In this manual, you find some strategies to assist staff in developing interventions to address certain problematic behaviors. The sections are divided into specific areas (i.e. active non-compliance). Under each area there are examples of the behaviors, examples of desired alternative behavior(s), general instructional strategies that might be useful in teaching the desired behavior(s), and materials that may be useful. In addition, there is chart with specific strategies based on the function of the behavior.
The success of the intervention hinges on 1. Understanding why they student behaves in a certain way and 2. Replacing the inappropriate behavior with a more suitable behavior that serves the same function (or results in the same outcome) as the problem behavior. Behavior continues to occur because it is being reinforced. Interventions should be implemented in a systematic format.
To determine the function of the behavior, a Functional Behavior Assessment is conducted. The purpose is gather information in order to understand a student’s problem behavior. It goes beyond the “symptom” to the underlying motivation the student is receiving from the problem behavior. All behavior has a function and a trigger.
Common functions of behavior are:
Adult Attention- attention can be positive or negative and if the student is not receiving enough positive attention, then negative attention (i.e. reprimands, scolding) maybe better than no attention at all. The student may be seeking attention form peers, adults, certain individuals, or all of the above.
Escape or avoidance- The student may be escaping from something or to something. For example, a student might act out knowing that he/she will be suspended from school and can then escape from school. The student may be trying to escape a specific class or individual.
Power or Control-The student may want to dominate, be in charge, control the environment, or make the decisions. Each of us needs to be able to control aspects of out lives. The student may come from a home environment that is very structures and he/she has no choices and feels powerless in his/her own life. Or the student may be used to making all the decisions about his/her daily life because of lack of supervision or because he/she is in charge of younger siblings and is used to making the decisions.
Peer Attention and Affiliation- The student may want to be part of group, be included in group activities, maybe just have a friend or two. If the student is isolated or rejected, he/she may act out to try to impress peers or be the class clown to get at least some recognition from other students. The target student may make threats, act tough, or act like a “wanna-be” to try to impress peers.
Justice or Revenge- The student wants to get back at an individual or group for a real or imagined slight. The student may want to even the score on behalf of a friend or family member. If the has a history of struggling in school, then he/she may view all teachers as unfair and may be misbehaving in retaliation for past problems. Sometimes the “revenge” isn’t personal-the student dislikes teachers or adults in general.
Less Common functions of behavior are:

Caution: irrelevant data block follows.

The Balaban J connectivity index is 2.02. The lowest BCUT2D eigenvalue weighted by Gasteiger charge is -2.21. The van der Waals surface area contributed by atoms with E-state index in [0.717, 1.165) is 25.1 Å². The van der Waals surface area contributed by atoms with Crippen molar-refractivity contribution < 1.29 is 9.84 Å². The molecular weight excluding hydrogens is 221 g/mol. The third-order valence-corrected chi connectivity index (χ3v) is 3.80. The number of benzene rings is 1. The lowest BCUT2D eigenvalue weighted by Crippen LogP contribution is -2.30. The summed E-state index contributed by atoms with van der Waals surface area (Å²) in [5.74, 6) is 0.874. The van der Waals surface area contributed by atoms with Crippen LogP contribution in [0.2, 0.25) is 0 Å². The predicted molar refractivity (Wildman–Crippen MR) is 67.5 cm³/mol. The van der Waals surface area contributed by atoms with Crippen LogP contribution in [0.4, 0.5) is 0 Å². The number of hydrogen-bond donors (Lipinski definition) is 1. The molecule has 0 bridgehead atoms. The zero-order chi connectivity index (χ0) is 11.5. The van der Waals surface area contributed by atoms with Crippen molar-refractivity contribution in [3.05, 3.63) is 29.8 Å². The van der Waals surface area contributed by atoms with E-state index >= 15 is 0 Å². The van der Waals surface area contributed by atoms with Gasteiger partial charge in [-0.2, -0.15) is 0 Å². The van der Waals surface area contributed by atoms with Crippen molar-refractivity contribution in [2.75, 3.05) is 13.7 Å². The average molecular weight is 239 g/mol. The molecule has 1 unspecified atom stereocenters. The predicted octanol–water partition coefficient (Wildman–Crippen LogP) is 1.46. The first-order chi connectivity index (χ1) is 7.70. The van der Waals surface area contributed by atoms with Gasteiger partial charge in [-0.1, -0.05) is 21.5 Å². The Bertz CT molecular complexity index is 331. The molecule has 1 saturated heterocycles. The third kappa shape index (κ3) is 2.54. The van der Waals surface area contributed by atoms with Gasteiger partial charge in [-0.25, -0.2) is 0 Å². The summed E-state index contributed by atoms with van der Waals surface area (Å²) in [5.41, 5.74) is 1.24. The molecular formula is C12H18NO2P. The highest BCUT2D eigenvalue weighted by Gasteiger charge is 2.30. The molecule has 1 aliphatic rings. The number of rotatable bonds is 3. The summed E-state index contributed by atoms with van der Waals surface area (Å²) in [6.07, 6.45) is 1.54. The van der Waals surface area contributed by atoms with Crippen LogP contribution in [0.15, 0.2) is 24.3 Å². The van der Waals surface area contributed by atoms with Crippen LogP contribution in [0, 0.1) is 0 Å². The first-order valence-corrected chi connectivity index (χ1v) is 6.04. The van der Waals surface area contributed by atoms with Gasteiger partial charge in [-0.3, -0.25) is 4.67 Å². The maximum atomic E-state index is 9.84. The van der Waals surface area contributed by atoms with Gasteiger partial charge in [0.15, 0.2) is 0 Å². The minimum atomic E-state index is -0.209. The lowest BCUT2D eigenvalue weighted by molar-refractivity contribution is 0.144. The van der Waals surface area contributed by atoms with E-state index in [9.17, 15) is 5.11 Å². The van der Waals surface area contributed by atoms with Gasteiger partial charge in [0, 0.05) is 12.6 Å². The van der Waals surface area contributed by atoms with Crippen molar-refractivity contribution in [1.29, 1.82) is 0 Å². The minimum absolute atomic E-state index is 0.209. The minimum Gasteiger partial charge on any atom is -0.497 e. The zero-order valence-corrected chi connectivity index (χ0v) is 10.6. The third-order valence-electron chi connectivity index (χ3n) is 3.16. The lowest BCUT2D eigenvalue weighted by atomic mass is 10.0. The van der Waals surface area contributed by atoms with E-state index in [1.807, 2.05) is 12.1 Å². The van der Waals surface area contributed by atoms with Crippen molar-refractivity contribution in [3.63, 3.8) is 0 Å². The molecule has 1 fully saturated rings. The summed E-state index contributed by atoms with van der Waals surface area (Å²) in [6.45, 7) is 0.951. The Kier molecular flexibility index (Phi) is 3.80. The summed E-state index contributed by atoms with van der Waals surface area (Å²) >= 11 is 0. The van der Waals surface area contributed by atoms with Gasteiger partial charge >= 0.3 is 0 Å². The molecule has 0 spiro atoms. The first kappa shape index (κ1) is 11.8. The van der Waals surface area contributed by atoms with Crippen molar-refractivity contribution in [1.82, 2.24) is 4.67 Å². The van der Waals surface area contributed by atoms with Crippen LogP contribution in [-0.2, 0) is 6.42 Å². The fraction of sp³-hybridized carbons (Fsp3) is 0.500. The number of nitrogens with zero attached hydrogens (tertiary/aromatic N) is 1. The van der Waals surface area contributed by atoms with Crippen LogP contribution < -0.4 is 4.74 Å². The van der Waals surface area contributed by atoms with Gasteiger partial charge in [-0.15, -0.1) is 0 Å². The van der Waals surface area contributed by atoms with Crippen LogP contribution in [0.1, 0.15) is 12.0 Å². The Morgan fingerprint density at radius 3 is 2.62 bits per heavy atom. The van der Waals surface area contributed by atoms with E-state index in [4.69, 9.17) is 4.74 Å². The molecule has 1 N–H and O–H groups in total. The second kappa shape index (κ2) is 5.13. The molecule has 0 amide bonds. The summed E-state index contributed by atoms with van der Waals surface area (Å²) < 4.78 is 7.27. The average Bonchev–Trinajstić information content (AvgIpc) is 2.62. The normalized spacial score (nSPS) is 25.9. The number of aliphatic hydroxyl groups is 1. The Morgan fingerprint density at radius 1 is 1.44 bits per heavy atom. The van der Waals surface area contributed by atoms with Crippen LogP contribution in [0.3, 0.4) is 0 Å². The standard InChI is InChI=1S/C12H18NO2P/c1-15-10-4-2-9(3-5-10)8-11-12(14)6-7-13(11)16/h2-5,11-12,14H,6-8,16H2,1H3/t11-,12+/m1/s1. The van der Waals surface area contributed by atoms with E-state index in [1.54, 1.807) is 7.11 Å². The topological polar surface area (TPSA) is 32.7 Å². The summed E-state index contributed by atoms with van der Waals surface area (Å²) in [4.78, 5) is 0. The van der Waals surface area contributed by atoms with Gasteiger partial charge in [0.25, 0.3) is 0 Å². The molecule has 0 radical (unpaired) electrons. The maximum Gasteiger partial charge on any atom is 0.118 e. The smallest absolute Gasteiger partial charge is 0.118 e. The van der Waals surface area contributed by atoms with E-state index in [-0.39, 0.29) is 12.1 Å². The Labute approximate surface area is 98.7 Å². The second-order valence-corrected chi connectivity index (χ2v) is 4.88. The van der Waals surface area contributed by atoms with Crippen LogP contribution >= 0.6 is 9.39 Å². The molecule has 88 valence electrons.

Access Tangible Rewards- the student is trying to get a tangible reward such as item, money or a privilege)
Personal Gratification- the student is seeking to feel good or to get immediate feed back and a reward.
There are several things to remember when it comes to behaviors. Remember when a student must unlearn an inappropriate behavior and learn an appropriate replacement behavior, it may take 6 to 10 times longer than if he/she only had to acquire the desired response. By focusing on the acquisition of positive behaviors it is more likely to result in long term behavior change than reliance on external controls. Instructional strategies include direct teaching of a skill, but also require opportunities for practice, reinforcement, and generalization to other settings. In giving feedback and reinforcement to students, positive statements should outnumber negatives by a ratio of at least 4:1.
Consequences for behavior (both for appropriate behaviors and misbehaviors) should be tied to the function of the behavior. When selecting consequences for a given target behavior, consider:
What function does the target behavior appear to serve for the student?
Does the student understand what behavior is expected and does he/she have the skills to display the expected behavior?
What behaviors will serve a similar function for the student-what will the student accept as a replacement behavior?
Maximize efforts to protect, preserve, and strengthen the relationship you have developed with the student; you don’t want to alienate the student or reinforce failure
Allow the student to practice the skill or strategy, and get feedback that will prevent future problem behavior.
Minimize student resistance-will the student buy in to the intervention
Be reasonable, predictable, consistent
Be natural and logical
Natural consequences-learning the hard way. There are some natural consequences that we cannot allow-a natural consequence of putting you hand on a hot stove burner. When we cannot allow the natural consequence, we may need to use a logical one.
Logical consequences-“punishment” fits the crime. For example, if a student misuses a toy, it is taken away; if the student betrays my trust, there will be a higher level of supervision until I can establish trust and responsibility with that student.